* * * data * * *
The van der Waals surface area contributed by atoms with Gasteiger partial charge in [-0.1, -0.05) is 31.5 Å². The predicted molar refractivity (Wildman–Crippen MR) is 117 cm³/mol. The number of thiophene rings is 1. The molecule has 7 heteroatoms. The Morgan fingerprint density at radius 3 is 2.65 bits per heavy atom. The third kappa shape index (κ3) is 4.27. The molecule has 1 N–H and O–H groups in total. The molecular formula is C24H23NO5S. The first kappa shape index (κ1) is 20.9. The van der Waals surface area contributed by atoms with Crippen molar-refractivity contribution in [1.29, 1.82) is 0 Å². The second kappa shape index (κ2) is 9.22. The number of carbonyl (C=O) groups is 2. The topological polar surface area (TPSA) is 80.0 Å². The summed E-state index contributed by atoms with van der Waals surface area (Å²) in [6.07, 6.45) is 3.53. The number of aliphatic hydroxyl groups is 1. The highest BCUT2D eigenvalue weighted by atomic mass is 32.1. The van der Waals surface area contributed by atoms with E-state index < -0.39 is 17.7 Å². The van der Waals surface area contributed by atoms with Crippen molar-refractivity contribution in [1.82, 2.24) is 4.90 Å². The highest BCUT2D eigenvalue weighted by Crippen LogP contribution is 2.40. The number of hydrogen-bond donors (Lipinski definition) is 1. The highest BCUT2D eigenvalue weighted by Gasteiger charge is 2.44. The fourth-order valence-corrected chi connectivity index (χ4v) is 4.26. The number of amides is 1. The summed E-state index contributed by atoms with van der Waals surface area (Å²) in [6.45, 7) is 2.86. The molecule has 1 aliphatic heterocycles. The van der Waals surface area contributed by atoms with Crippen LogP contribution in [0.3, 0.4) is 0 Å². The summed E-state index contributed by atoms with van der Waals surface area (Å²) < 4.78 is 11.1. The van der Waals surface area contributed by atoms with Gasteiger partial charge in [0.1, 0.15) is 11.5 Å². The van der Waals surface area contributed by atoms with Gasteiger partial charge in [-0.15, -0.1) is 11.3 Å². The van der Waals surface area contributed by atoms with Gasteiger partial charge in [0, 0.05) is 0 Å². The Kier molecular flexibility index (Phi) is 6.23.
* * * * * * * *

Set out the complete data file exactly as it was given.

The van der Waals surface area contributed by atoms with Gasteiger partial charge in [-0.1, -0.05) is 31.5 Å². The predicted molar refractivity (Wildman–Crippen MR) is 117 cm³/mol. The number of thiophene rings is 1. The molecule has 7 heteroatoms. The Morgan fingerprint density at radius 3 is 2.65 bits per heavy atom. The third kappa shape index (κ3) is 4.27. The molecule has 1 N–H and O–H groups in total. The molecular formula is C24H23NO5S. The first kappa shape index (κ1) is 20.9. The van der Waals surface area contributed by atoms with Crippen molar-refractivity contribution in [1.29, 1.82) is 0 Å². The second kappa shape index (κ2) is 9.22. The number of carbonyl (C=O) groups is 2. The topological polar surface area (TPSA) is 80.0 Å². The summed E-state index contributed by atoms with van der Waals surface area (Å²) in [6.07, 6.45) is 3.53. The number of aliphatic hydroxyl groups is 1. The highest BCUT2D eigenvalue weighted by atomic mass is 32.1. The van der Waals surface area contributed by atoms with E-state index < -0.39 is 17.7 Å². The van der Waals surface area contributed by atoms with Crippen molar-refractivity contribution in [1.82, 2.24) is 4.90 Å². The highest BCUT2D eigenvalue weighted by Crippen LogP contribution is 2.40. The number of hydrogen-bond donors (Lipinski definition) is 1. The highest BCUT2D eigenvalue weighted by Gasteiger charge is 2.44. The fourth-order valence-corrected chi connectivity index (χ4v) is 4.26. The number of amides is 1. The summed E-state index contributed by atoms with van der Waals surface area (Å²) in [6.45, 7) is 2.86. The molecule has 1 aliphatic heterocycles. The van der Waals surface area contributed by atoms with Crippen LogP contribution in [0.3, 0.4) is 0 Å². The summed E-state index contributed by atoms with van der Waals surface area (Å²) < 4.78 is 11.1. The van der Waals surface area contributed by atoms with Gasteiger partial charge in [0.1, 0.15) is 11.5 Å². The van der Waals surface area contributed by atoms with Gasteiger partial charge in [-0.15, -0.1) is 11.3 Å². The van der Waals surface area contributed by atoms with Gasteiger partial charge in [0, 0.05) is 0 Å². The Kier molecular flexibility index (Phi) is 6.23.